The Brazilian Penal Code also establishes a penalty of imprisonment for those who unduly expose the life or health of third parties to direct and imminent danger. Directors and officers who know or have enough information available to know that a specific employee (or his or her close family members) has been contaminated by covid-19, for example, but do not prevent the infected employee from attending work may be found guilty of this offence if other employees are infected and suffer health-related issues as a result of the failure to prevent a known risk.
The breach of contagion prevention rules can have even more severe criminal implications, for instance, if the infected person suffers more serious consequences, including death. In the context of the pandemic, companies are expected to adopt all necessary protection measures, such as providing personal protective equipment and revising work posts distancing. The failure to implement such measures can also provide grounds for authorities to seek the criminal liability of directors and officers even without wilful misconduct.
Ancillary criminal liability may also arise from violations of laws that protect the freedom of labour organisation, such as restrictions of workers’ freedom and violations of rights ensured by labour laws. In other words, if the covid-19 crisis prevents the company from complying with certain of its labour law duties (discussed in more detail below), it is essential that directors and officers keep records showing that all efforts were made to fulfil such duties and the reasons why the company was unable to do so.
The spread of covid-19 has also pushed the economy into a recession that may affect companies’ ability to keep up with their taxes or even cause their insolvency. Directors and officers facing this situation must be aware that frustrating creditors’ rights during bankruptcy procedures is also considered a crime punishable by imprisonment in Brazil, even though it requires proof of fraud committed by the debtor. Regarding taxes, although the Brazilian government has adopted measures to relax the enforcement of certain tax obligations during the pandemic, several other tax obligations remain, and directors and officers who fail to ensure compliance with such obligations may also be criminally prosecuted.
The crisis scenario may also favour fraud and corruption by employees and other third parties associated with companies, particularly considering that the Brazilian government prioritised emergency contracting (e.g., individual protective equipment) to contain the health crisis, increasing the risk of crimes related to bribery and corruption, which demands actions from directors and officers to support effective compliance measures during the pandemic (discussed in more detail below).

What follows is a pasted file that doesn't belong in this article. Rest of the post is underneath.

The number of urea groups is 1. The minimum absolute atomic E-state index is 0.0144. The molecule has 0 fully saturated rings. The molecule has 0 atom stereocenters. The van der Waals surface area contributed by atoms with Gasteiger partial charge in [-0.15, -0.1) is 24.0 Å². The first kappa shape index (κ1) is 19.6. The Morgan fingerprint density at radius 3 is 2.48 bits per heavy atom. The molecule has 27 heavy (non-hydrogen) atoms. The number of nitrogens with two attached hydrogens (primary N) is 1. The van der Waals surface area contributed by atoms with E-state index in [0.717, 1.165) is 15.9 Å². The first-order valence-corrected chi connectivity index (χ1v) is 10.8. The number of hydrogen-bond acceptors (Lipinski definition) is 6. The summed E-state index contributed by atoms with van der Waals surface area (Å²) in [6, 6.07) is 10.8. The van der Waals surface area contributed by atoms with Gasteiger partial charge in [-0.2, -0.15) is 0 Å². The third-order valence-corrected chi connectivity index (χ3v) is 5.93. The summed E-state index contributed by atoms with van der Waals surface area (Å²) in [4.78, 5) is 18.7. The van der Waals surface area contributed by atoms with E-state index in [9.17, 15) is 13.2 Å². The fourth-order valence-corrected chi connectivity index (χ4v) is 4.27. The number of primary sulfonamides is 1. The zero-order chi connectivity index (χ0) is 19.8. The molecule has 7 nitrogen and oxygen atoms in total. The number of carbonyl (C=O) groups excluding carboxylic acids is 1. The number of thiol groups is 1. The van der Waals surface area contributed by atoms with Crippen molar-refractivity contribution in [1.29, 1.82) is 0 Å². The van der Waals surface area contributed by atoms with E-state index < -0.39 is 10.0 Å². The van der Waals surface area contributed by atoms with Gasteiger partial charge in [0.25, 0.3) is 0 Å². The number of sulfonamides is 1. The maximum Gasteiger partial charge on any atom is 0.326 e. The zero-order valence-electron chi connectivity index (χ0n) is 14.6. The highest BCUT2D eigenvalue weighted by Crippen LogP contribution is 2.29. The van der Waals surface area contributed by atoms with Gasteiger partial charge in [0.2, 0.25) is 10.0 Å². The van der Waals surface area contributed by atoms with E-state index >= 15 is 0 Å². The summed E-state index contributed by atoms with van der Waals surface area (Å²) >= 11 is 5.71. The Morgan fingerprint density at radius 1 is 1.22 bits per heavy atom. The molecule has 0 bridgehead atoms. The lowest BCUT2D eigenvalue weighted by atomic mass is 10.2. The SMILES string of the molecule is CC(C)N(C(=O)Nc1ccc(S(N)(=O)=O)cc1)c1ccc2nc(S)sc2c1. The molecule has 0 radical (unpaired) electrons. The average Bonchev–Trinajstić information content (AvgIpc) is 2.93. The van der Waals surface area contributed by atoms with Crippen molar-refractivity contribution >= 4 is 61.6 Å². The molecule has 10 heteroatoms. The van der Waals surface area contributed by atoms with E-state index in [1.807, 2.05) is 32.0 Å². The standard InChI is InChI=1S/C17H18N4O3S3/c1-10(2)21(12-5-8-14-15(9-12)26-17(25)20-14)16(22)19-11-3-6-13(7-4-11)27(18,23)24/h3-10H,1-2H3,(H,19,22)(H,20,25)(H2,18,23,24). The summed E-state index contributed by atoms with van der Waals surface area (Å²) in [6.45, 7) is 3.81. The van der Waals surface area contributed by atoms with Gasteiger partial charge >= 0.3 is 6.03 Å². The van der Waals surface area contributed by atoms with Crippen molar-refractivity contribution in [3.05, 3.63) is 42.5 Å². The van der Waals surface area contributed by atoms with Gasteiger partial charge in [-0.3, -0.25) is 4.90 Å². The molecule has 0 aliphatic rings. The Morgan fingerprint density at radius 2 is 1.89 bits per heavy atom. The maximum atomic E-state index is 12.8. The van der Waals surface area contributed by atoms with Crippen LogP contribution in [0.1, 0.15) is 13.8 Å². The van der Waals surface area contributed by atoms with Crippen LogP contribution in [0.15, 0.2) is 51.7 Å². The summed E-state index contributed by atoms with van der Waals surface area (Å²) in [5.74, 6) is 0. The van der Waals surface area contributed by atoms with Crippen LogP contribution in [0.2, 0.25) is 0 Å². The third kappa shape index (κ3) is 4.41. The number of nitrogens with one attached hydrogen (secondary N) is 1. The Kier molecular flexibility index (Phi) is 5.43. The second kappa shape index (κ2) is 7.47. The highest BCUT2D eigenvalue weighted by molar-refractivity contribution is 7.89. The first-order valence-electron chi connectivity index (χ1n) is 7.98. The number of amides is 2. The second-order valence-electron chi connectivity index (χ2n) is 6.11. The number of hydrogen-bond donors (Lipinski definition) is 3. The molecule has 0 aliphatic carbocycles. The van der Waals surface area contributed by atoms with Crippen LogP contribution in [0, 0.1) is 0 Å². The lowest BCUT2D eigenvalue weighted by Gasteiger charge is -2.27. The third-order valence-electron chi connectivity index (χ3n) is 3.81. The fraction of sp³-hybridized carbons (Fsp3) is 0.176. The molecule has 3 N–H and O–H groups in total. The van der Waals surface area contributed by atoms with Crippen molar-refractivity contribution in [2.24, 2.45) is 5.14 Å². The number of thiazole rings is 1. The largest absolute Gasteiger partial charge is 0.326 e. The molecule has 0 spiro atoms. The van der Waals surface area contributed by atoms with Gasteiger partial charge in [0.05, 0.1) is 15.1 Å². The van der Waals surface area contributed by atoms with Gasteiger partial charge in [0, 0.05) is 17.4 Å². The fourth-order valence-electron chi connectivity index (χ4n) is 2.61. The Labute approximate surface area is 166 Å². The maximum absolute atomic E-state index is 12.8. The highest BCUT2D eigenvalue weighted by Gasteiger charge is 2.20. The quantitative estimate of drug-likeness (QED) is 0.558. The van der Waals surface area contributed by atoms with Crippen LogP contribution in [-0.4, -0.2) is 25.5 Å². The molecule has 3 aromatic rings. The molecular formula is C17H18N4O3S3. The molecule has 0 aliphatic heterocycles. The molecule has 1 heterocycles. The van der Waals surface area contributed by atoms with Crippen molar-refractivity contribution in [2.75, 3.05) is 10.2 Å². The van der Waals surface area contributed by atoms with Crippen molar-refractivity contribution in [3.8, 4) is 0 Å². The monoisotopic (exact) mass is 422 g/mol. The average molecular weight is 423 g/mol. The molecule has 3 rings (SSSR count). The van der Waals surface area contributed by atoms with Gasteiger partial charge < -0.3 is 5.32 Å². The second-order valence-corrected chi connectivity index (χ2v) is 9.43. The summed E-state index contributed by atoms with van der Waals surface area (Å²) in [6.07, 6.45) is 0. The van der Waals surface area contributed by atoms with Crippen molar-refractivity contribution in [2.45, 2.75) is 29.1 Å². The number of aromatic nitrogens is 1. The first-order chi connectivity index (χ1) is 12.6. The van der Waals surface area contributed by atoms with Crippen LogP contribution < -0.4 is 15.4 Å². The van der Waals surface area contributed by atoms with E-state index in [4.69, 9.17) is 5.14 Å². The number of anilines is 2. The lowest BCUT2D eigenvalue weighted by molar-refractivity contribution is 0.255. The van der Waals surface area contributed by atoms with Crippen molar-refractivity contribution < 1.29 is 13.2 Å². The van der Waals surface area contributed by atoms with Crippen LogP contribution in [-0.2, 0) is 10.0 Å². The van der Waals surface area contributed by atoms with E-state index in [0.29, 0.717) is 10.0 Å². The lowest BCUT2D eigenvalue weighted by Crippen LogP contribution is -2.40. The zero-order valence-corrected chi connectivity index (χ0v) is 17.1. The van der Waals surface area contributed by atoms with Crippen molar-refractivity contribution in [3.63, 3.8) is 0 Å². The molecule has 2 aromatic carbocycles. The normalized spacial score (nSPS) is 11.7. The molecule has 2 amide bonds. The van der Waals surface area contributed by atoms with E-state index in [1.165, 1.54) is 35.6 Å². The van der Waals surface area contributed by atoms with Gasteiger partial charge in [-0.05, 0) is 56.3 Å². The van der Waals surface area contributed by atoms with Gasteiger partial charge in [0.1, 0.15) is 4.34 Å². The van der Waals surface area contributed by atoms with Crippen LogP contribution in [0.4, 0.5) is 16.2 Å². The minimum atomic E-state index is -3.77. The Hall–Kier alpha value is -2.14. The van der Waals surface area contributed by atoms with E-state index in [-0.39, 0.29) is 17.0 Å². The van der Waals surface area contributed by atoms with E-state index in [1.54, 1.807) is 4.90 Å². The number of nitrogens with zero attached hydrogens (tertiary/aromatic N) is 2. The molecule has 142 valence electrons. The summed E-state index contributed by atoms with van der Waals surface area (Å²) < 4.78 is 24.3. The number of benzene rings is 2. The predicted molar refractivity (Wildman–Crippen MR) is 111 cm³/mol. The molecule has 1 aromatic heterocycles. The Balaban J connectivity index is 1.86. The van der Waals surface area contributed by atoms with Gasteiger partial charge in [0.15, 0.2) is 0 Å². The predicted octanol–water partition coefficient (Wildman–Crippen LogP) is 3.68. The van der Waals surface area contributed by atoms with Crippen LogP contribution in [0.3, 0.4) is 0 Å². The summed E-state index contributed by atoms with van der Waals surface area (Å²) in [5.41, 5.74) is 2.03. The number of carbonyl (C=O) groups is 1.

In recent years, there have been legislative changes in Brazil enabling the resolution of many cases through consensual criminal justice agreements. However, the best solution is always to avoid situations that require the intervention of the criminal justice system in any of its forms. Directors and officers should avoid being in a position of having to decide between an agreement with prosecutors admitting to a violation or an attempt to prove innocence in court. In recent years, there have been legislative changes in Brazil enabling the resolution of many cases through consensual criminal justice agreements. However, the best solution is always to avoid situations that require the intervention of the criminal justice system in any of its forms, as it is unpredictable and can often be unfair. Therefore, directors and officers should avoid being in a position of having to decide between an agreement with prosecutors admitting to a violation or an attempt to prove innocence in court. The best way to do that is to prevent a violation from happening in the first place, by being aware of the applicable laws and implementing adequate controls to comply with them.
Managing labour law exposure in connection with covid-19
Overview of labour and employment legislation in Brazil
The main statutes that regulate labour and employment relations in Brazil are:
- the Federal Constitution;
- the Consolidation of Labour and Employment Law;
- special decrees and laws enacted by Congress;
- the Civil Code;
- social security legislation;
- regulations enacted by ministries and public agencies;
- collective bargaining agreements;